WEDNESDAY, Oct. 24 (HealthDay News) -- Many people with incurable cancer mistakenly believe chemotherapy may save them, a new study finds.
Researchers at Dana-Farber Cancer Institute in Boston found that more than 80 percent of people with advanced colon cancer and nearly 70 percent with advanced lung cancer thought chemo could cure their disease. In reality, chemo might give them several more months of life or ease troubling symptoms, but it rarely offers a cure for these diseases once they've spread to distant sites in the body.
"It's really easy for people to have expectations that aren't well aligned with reality," said the study's senior author, Dr. Deborah Schrag, an attending physician in adult oncology at Dana-Farber. "They want to be the one to beat the cancer. And, doctors want to be helpful. We want to be positive.
"What's clear," she added, "is that whatever we're doing right now, we need to change."
These misunderstandings may keep patients from making informed treatment decisions and preparing for death, say the study authors.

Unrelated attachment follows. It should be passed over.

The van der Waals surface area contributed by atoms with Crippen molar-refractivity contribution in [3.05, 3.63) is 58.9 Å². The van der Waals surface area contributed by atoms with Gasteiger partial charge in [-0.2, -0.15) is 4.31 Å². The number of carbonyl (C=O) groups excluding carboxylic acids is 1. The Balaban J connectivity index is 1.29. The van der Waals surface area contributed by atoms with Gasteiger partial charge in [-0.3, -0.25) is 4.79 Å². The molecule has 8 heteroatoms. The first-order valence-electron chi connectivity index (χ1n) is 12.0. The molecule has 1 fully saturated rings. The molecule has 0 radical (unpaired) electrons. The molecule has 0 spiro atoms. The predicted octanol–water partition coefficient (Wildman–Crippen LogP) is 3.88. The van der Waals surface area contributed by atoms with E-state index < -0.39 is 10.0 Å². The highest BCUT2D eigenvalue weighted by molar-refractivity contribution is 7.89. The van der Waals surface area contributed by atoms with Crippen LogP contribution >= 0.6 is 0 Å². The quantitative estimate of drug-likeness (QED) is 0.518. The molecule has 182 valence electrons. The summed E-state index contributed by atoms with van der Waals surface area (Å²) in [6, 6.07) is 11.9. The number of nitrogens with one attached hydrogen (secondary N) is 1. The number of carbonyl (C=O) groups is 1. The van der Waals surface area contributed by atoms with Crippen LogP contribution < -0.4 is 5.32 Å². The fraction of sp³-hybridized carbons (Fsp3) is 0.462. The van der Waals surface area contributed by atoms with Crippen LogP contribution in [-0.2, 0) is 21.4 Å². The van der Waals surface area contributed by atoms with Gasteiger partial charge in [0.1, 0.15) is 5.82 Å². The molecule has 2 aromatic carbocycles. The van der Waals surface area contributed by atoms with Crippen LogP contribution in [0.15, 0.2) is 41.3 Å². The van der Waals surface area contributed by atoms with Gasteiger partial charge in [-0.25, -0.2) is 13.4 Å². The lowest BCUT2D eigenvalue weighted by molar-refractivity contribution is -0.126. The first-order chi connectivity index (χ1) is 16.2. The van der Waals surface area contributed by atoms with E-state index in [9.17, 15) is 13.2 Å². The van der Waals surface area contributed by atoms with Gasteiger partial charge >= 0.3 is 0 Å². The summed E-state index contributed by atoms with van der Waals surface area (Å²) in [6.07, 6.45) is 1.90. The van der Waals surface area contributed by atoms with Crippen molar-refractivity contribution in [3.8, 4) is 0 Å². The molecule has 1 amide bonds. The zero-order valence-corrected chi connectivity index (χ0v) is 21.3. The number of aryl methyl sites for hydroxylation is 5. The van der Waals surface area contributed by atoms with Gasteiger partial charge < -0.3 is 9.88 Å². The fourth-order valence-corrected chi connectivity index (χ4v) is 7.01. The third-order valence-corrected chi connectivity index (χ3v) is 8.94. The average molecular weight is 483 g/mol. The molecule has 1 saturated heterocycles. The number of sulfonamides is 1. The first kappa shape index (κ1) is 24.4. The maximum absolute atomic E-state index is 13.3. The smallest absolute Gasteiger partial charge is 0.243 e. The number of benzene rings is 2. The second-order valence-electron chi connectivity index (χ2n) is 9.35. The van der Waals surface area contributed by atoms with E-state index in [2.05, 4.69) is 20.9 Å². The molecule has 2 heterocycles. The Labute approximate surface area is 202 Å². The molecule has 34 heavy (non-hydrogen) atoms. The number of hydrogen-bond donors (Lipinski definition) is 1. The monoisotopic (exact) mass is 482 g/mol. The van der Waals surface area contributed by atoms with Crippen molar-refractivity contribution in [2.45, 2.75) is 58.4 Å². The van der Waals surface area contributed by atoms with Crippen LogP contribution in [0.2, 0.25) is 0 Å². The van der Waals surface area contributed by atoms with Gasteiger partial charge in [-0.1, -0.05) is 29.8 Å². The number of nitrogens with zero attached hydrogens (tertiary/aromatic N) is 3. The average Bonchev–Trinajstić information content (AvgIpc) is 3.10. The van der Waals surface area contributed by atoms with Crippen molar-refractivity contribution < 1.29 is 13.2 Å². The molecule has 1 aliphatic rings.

The study, published Oct. 25 in the New England Journal of Medicine, included almost 1,200 people who were part of the larger Cancer Care Outcomes Research and Surveillance study. The study volunteers were surveyed about four months after their diagnosis with advanced lung or colon cancer -- cancer that had spread to other areas of their body (metastasized). Almost all were receiving chemotherapy.
Overall, 69 percent of the lung cancer patients and 81 percent with colon cancer reported unrealistic expectations about the likelihood that their chemotherapy might cure them.
People with colon cancer were more likely to believe that chemo might provide a cure, and blacks and Hispanics were significantly more likely to think that.
Patients who reported having favorable communication with their doctor we
All rights reserved